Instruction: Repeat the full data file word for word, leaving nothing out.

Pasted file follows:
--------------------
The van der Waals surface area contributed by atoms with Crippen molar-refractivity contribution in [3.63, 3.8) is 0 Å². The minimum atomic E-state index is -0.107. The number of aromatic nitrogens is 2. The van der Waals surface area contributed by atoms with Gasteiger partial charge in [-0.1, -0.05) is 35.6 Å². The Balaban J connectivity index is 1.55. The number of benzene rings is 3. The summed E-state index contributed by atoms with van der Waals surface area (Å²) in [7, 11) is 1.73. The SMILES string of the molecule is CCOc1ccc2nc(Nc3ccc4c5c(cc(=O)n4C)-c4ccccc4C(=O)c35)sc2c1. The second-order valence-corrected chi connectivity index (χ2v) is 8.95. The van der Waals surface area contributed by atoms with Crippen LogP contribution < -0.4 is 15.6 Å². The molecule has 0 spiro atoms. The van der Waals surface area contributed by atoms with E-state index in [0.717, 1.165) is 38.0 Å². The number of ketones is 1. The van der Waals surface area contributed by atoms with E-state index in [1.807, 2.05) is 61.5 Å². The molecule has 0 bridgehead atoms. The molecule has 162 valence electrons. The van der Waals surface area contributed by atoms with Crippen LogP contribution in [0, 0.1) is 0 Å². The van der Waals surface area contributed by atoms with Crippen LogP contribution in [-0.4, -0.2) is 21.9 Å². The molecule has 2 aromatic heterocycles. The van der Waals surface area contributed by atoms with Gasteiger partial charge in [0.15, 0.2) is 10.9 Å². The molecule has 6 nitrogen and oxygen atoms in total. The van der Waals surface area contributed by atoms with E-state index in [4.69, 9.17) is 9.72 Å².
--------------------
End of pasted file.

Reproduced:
The van der Waals surface area contributed by atoms with Crippen molar-refractivity contribution in [3.63, 3.8) is 0 Å². The minimum atomic E-state index is -0.107. The number of aromatic nitrogens is 2. The van der Waals surface area contributed by atoms with Gasteiger partial charge in [-0.1, -0.05) is 35.6 Å². The Balaban J connectivity index is 1.55. The number of benzene rings is 3. The summed E-state index contributed by atoms with van der Waals surface area (Å²) in [7, 11) is 1.73. The SMILES string of the molecule is CCOc1ccc2nc(Nc3ccc4c5c(cc(=O)n4C)-c4ccccc4C(=O)c35)sc2c1. The second-order valence-corrected chi connectivity index (χ2v) is 8.95. The van der Waals surface area contributed by atoms with Crippen LogP contribution < -0.4 is 15.6 Å². The molecule has 0 spiro atoms. The van der Waals surface area contributed by atoms with E-state index in [0.717, 1.165) is 38.0 Å². The number of ketones is 1. The van der Waals surface area contributed by atoms with E-state index in [1.807, 2.05) is 61.5 Å². The molecule has 0 bridgehead atoms. The molecule has 162 valence electrons. The van der Waals surface area contributed by atoms with Crippen LogP contribution in [0, 0.1) is 0 Å². The van der Waals surface area contributed by atoms with Crippen LogP contribution in [-0.4, -0.2) is 21.9 Å². The molecule has 2 aromatic heterocycles. The van der Waals surface area contributed by atoms with Gasteiger partial charge in [0.15, 0.2) is 10.9 Å². The molecule has 6 nitrogen and oxygen atoms in total. The van der Waals surface area contributed by atoms with E-state index in [4.69, 9.17) is 9.72 Å².